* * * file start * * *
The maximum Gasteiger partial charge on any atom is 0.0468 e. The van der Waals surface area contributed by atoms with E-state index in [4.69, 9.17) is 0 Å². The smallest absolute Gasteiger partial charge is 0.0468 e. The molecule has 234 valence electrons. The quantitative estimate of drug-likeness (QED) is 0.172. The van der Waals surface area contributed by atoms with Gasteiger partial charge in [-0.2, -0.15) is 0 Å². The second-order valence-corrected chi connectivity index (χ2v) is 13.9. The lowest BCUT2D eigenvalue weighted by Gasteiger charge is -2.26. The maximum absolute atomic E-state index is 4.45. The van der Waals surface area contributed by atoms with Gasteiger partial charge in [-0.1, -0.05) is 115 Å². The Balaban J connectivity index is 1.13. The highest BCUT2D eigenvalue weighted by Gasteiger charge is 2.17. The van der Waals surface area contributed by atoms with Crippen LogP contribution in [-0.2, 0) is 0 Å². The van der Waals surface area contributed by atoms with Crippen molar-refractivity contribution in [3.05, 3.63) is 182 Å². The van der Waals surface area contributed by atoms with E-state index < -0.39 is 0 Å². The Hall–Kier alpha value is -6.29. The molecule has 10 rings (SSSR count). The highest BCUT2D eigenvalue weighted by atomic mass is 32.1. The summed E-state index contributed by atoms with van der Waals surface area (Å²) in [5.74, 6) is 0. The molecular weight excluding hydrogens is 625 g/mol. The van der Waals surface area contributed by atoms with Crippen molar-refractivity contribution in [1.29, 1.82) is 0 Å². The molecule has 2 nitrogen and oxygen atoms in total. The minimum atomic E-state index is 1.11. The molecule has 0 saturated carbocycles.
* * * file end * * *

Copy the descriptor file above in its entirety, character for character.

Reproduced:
The maximum Gasteiger partial charge on any atom is 0.0468 e. The van der Waals surface area contributed by atoms with E-state index in [4.69, 9.17) is 0 Å². The smallest absolute Gasteiger partial charge is 0.0468 e. The molecule has 234 valence electrons. The quantitative estimate of drug-likeness (QED) is 0.172. The van der Waals surface area contributed by atoms with Gasteiger partial charge in [-0.2, -0.15) is 0 Å². The second-order valence-corrected chi connectivity index (χ2v) is 13.9. The lowest BCUT2D eigenvalue weighted by Gasteiger charge is -2.26. The maximum absolute atomic E-state index is 4.45. The van der Waals surface area contributed by atoms with Gasteiger partial charge in [-0.1, -0.05) is 115 Å². The Balaban J connectivity index is 1.13. The highest BCUT2D eigenvalue weighted by Gasteiger charge is 2.17. The van der Waals surface area contributed by atoms with Crippen LogP contribution in [-0.2, 0) is 0 Å². The van der Waals surface area contributed by atoms with Crippen molar-refractivity contribution in [3.05, 3.63) is 182 Å². The van der Waals surface area contributed by atoms with E-state index < -0.39 is 0 Å². The Hall–Kier alpha value is -6.29. The molecule has 10 rings (SSSR count). The highest BCUT2D eigenvalue weighted by atomic mass is 32.1. The summed E-state index contributed by atoms with van der Waals surface area (Å²) in [5.74, 6) is 0. The molecular weight excluding hydrogens is 625 g/mol. The van der Waals surface area contributed by atoms with Crippen molar-refractivity contribution in [1.29, 1.82) is 0 Å². The molecule has 2 nitrogen and oxygen atoms in total. The minimum atomic E-state index is 1.11. The molecule has 0 saturated carbocycles.